Nuclear power currently makes up slightly more than 2% of China’s total power generation. However, the Chinese government has a stated goal to provide at least 15% of overall energy consumption by 2020 (increasing to 20% by 2030) from non-fossil fuel sources, including nuclear, hydroelectricity and other renewable sources. To help achieve this target, China plans to increase nuclear capacity to 58 gigawatts (GW) and to have 30 GW of capacity under construction by 2020.
China has rapidly expanded its nuclear capacity in the past several years, which likely will increase nuclear generation in the next few years. China’s net installed nuclear capacity is 23 GW, after the country added 10 reactors totaling more than 10 GW since the beginning of 2013. By the end of 2015, China is expected to surpass South Korea and Russia in nuclear generating capacity, placing it behind only the United States, France, and Japan. China is also constructing an additional 23 GW of nuclear capacity that is slated to become operational by 2020. Operation of these units will make China the leading nuclear generator in Asia. Several more facilities are in various stages of planning.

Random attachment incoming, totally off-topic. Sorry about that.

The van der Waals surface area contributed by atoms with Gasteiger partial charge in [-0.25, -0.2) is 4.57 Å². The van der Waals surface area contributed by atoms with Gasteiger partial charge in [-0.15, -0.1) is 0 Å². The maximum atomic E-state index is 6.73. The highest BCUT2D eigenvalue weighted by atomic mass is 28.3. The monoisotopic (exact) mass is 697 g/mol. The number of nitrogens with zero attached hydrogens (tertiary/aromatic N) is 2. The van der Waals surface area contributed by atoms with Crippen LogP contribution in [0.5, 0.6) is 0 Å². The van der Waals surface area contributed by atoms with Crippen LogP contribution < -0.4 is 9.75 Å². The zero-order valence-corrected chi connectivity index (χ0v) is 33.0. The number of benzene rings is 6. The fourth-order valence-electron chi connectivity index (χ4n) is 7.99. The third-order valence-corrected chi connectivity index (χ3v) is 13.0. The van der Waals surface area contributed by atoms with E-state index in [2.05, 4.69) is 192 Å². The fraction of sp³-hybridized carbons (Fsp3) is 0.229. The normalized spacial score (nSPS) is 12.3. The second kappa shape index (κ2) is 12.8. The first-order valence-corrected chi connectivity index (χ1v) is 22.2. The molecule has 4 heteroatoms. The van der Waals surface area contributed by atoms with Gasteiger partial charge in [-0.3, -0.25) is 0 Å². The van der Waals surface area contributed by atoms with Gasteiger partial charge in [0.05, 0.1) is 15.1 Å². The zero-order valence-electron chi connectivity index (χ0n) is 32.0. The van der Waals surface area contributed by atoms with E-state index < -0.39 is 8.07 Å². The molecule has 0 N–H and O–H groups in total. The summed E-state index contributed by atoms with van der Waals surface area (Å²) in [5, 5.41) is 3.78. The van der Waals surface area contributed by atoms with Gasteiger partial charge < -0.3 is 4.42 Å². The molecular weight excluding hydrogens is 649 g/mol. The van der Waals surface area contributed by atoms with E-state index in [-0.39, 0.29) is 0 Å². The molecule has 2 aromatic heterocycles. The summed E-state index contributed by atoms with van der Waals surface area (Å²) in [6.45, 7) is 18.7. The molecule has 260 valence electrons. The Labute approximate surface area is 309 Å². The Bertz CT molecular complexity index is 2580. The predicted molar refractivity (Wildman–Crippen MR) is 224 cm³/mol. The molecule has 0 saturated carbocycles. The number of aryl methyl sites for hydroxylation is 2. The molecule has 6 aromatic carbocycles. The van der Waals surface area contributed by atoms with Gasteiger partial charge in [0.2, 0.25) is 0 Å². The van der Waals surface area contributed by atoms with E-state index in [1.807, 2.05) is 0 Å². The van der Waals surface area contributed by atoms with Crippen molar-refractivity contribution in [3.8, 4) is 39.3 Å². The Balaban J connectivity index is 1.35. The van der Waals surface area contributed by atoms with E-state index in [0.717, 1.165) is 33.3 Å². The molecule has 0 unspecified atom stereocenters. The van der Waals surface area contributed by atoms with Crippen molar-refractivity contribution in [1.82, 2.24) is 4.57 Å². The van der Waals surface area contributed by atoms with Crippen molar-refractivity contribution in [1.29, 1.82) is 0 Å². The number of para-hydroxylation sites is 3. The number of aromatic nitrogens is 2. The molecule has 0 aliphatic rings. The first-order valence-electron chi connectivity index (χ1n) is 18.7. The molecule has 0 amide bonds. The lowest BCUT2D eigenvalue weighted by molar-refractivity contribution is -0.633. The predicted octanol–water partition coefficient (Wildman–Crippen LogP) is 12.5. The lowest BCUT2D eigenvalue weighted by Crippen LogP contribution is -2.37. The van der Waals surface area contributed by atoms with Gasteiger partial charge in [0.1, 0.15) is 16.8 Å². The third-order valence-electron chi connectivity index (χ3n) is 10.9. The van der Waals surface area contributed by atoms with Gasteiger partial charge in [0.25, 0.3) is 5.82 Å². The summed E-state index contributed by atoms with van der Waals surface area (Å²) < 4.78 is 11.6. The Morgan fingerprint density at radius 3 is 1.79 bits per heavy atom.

All of China’s nuclear plants are located along the east coast and southern parts of the country, near most of the country’s power demand. Following Japan’s coastal Fukushima nuclear disaster in 2011, China has increasingly considered construction of inland reactors.
China plans to take an ownership role throughout the entire nuclear supply chain. China intends to build strategic and commercial uranium stockpiles through overseas purchases and continue to develop domestic production in Inner Mongolia (north Central China) and Xinjiang (northwest China). China is developing nuclear fuel reprocessing facilities, which are expected to come online by 2017, according to the World Nuclear Association. China currently imports all of its reactor technology, but the country is in the process of designing its own large pressurized water reactors, the CAP1400, through a technology transfer with U.S.-based Westinghouse. Also, as part of its nuclear expansion program, China signed agreements with several countries (Romania, Argentina, Turkey, and South Africa) in 2014 to finance the construction of nuclear reactors and export its own nuclear technology.
Principal contributor: Candace Dunn